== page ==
In 1977, after three referendums, the French Territory of the Afars and the Issas finally became independent from France as the newly formed country of Djibouti.[13][14] By this point, the water had become scarce, and the community of Sagallo used generators to run water pumps, even though it often fell short of raising enough cash to purchase diesel to power the generators. In the early 21st century, however, a UNICEF-backed project installed solar panels on a hill to power a submersible pump that now delivers the water when ever needed.[15]


Climate data for Sagallo
Month Jan Feb Mar Apr May Jun Jul Aug Sep Oct Nov Dec Year
Mean daily maximum °C (°F) 29.2
Mean daily minimum °C (°F) 20.2
Average precipitation mm (inches) 10

See also


  1. ^ John Anthony Hunt (1951). A General Survey of the Somaliland Protectorate 1944-1950. p. 10.
  2. ^ "Djibouti country profile". BBC.
  3. ^ A Political Chronology of Africa, (Taylor & Francis: 2001), p. 132 ISBN 1857431162.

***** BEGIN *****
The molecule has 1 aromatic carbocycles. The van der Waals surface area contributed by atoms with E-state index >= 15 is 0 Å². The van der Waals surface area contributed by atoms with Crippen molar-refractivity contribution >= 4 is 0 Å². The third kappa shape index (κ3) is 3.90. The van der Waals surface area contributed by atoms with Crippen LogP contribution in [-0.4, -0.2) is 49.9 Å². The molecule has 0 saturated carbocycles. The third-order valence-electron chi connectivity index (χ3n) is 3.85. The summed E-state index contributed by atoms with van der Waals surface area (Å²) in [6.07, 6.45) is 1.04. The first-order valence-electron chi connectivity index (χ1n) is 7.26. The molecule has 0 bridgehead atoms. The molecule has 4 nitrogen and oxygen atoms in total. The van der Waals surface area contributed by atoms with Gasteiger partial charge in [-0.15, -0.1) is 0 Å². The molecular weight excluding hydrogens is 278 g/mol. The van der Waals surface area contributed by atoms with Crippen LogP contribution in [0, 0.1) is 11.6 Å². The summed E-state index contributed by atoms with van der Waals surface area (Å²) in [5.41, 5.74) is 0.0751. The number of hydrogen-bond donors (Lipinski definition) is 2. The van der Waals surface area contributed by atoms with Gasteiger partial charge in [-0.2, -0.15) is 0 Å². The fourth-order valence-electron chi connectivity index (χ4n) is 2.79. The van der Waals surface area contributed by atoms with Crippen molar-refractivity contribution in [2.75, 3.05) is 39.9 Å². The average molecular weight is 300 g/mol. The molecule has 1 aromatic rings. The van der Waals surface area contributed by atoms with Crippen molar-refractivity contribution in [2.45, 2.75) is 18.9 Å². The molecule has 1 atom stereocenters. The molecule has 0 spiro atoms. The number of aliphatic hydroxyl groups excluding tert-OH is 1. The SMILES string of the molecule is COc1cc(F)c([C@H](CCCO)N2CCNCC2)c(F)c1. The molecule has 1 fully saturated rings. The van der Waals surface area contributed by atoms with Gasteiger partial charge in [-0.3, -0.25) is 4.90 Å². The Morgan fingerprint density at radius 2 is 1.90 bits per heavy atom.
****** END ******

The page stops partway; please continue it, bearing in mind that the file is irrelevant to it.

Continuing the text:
4. ^ The Journal of the Royal Geographic Society of London. Vol. 12. United Kingdom. 1843. p. 221-222.
  5. ^ Leila Tarazi Fawaz (2002). Modernity and Culture from the Mediterranean to the Indian Ocean, 1890--1920. p. 65.
  6. ^ "FRENCH SOMALI COAST 1708 – 1946 FRENCH SOMALI COAST |". Archived from the original on 9 June 2013. Retrieved 19 April 2013. FRENCH SOMALI COAST Timeline
  7. ^ Also spelled Ashinov, Achimov, Atchinoff or Atchimoff
  8. ^ (in French) Le cosaque Achinoff in Le Progrès Illustré (French daily newspaper), March 1, 1891
  9. ^ Ernest A. Wallis Budge, A history of Ethiopia, Nubia and Abyssinia, Taylor & Francis,1928.
  10. ^ a b c "Neva,2001, №8, p. 217-220". Retrieved 15 July 2014.
  11. ^ a b "French Somali History". Retrieved 15 July 2014.
  12. ^ "Lunochkiv" (in Russian). Retrieved 16 July 2014.
  13. ^ Kevin Shillington, Encyclopedia of African history, (CRC Press: 2005), p.360.
  14. ^ Nohlen, D, Krennerich, M & Thibaut, B (1999) Elections in Africa: A data handbook, p. 322 ISBN 0-19-829645-2
  15. ^ "Sagallou: innovating for children". 15 May 2017.
  16. ^ "Climate: Sagallo – Climate graph, Temperature graph, Climate table". Retrieved 29 November 2017.

Further reading

11°40′13″N 42°44′00″E / 11.67028°N 42.73333°E / 11.67028; 42.73333